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The excitement stirred up in recent years by the singular feats of Evel Knievel is hardly an isolated phenomenon in American history. Derring-do has always drawn eager throngs. In the mid-19th century, for example, the country marveled at the daring stunts of tightrope walkers (then usually called funambulists), the most famous of whom was Jean Francois Gravelet, also known as the Great Blondin. In 1859, Gravelet, an obscure 35-year-old Frenchman who was about to go on tour with Franconi's Equestrian Troupe, announced that on June 30 he would tightrope 1,100 feet across the gorge of the Niagara River, a mile below the Falls. The news caused an immediate sensation. Rapids swirled directly below Blondin's proposed route, and gamblers began to take bets on whether he would plunge to a watery death. Most of the smart money was on the rapids.
When the 30th arrived, a circus atmosphere prevailed as thousands of spectators converged on the scene. By 4:00 p.m. the banks near the site of Blondin's proposed crossing were "fairly black" with people for a mile on each side of the river. At five, a band on the American side signaled Blondin's appearance. He was a dazzling sight, dressed in pink tights and covered with spangles. Taking a firm grip on his balancing pole, he began his walk. Slowly and steadily he went, until, about a third of the way across, to the surprise of the crowd, he sat down on his cable and called for the Maid of the Mist to come directly below. When the steamer arrived, Blondin threw down a line and hauled up a bottle of wine. After drinking it, he continued to walk until, reaching the section of the cable that was parallel to the river, he began to run. Finally, while the band played Home, Sweet Home, Blondin stepped ashore to the cheers of the Canadian crowd. The walk had taken a bit over 17 minutes, and he was "bathed from head to foot in perspiration."
At six that evening, Blondin began his return trip to the U.S. This time, walking at a much faster pace, he completed the crossing in six minutes. As soon as he was safely on the ground, Blondin announced that he would do an encore on the Fourth of July. An editorial in The New York Times urged him to reconsider. The Times reminded the Frenchman of "Poor" Sam Patch, who 30 years earlier had survived a daring leap from the Genesee Falls into the "boiling chasm" below. Not satisfied, Patch had announced that he would make the jump again, and before a huge crowd Patch leaped to his death.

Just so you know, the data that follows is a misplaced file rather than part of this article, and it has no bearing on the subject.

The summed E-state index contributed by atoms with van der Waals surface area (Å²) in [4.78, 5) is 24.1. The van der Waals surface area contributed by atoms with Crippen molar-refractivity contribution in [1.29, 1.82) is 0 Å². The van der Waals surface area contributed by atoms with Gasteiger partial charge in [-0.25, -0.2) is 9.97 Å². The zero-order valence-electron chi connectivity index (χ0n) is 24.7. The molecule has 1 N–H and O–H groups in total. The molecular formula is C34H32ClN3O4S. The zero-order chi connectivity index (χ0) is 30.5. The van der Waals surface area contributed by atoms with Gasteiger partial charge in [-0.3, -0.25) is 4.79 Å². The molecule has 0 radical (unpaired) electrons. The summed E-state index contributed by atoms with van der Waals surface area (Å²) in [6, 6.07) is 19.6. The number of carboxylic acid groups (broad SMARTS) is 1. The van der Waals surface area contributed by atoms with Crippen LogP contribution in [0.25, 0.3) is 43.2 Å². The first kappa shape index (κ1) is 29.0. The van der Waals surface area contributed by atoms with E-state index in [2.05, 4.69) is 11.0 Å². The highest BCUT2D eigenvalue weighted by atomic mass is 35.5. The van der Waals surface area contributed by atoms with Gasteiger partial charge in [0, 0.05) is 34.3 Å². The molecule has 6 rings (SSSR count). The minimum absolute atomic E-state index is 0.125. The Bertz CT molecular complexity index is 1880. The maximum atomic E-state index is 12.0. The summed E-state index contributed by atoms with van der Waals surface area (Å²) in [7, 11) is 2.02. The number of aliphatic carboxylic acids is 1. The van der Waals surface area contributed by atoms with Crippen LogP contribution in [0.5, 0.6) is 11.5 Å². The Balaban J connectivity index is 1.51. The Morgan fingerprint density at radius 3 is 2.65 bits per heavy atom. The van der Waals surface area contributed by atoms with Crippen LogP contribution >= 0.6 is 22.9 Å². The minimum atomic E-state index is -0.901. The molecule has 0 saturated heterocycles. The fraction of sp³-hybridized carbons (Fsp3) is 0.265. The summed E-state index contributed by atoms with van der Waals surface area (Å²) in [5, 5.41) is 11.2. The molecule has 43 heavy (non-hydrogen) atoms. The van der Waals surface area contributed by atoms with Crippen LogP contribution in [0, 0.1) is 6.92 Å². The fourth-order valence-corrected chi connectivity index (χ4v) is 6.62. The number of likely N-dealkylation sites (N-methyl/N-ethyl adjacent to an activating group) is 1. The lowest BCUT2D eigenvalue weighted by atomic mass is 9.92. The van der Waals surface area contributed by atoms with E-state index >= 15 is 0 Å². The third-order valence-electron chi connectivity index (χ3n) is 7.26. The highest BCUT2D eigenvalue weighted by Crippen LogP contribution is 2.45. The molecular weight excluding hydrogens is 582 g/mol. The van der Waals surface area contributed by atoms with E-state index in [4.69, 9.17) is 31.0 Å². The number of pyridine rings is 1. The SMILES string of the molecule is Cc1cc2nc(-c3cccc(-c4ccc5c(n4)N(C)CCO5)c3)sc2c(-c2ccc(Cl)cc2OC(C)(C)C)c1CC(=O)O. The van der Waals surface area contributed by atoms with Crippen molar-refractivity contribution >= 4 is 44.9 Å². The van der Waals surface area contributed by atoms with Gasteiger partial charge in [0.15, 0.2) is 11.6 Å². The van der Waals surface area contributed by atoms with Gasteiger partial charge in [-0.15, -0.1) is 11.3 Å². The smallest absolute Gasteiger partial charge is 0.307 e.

Blondin ignored the Times' advice, and began to develop even more dangerous stunts. He walked from the U.S. to the Canadian side without his balancing pole. He astounded the crowd by placing over his head a large bag that came down to his knees and had holes only for his arms; then he made his way back to the American shore. On July 15, Blondin walked backward on the cable to Canada, then returned to the U.S. pushing a wheelbarrow, stopping along the way to do a number of handstands, backward somersaults and several swings around the wire. On Aug. 17 he added another twist; he walked across the gorge while carrying his manager, Harry Colcord, on his back. If nothing else, that satisfied those who accused the agent of making all the money while Blondin took all the risks.
In September he put on his most extraordinary performance. With a stove and cooking utensils attached to his back, he walked to the center of the cable and, after securing his balancing pole, began to cook breakfast. He started a fire, "excited it" with a bellows, then "with all the skill of a chef dc cuisine" prepared an omelet. When it was finished, Blondin lowered the omelet to the deck of the Maid of the Mist, and while the passengers were "eagerly devouring" this unusual meal, he fastened the stove to his back and quickly finished his walk.
With that well-balanced breakfast, Blondin's Niagara exploits came to an end. He had succeeded in all of his "death-defying" stunts and, not incidentally, had accumulated quite a lot of money through collections after each crossing. Though he is best remembered by Americans for his feats of that summer, his career did not end at Niagara Falls. Blondin continued to risk his life on the high wire, almost until his death in 1897. at the age of 73.
Other tightrope walkers, including Blondin's foremost rival, Farini, tried desperately to outdo him. In 1864 Farini decided he would not waste his time trying to walk above the rapids, he would walk through them on a pair of heavy iron stilts. Unfortunately, halfway across, one of the stilts got stuck between two rocks, and he lost his balance and was thrown into the swirling water. Despite an injured leg, Farini fought his way against the swift current and reached the safety of nearby Robinson's Island. To those who enjoyed the antics of 19th-century funambulists, the message was clear: there was only one Blondin, only one "Hero of Niagara Falls."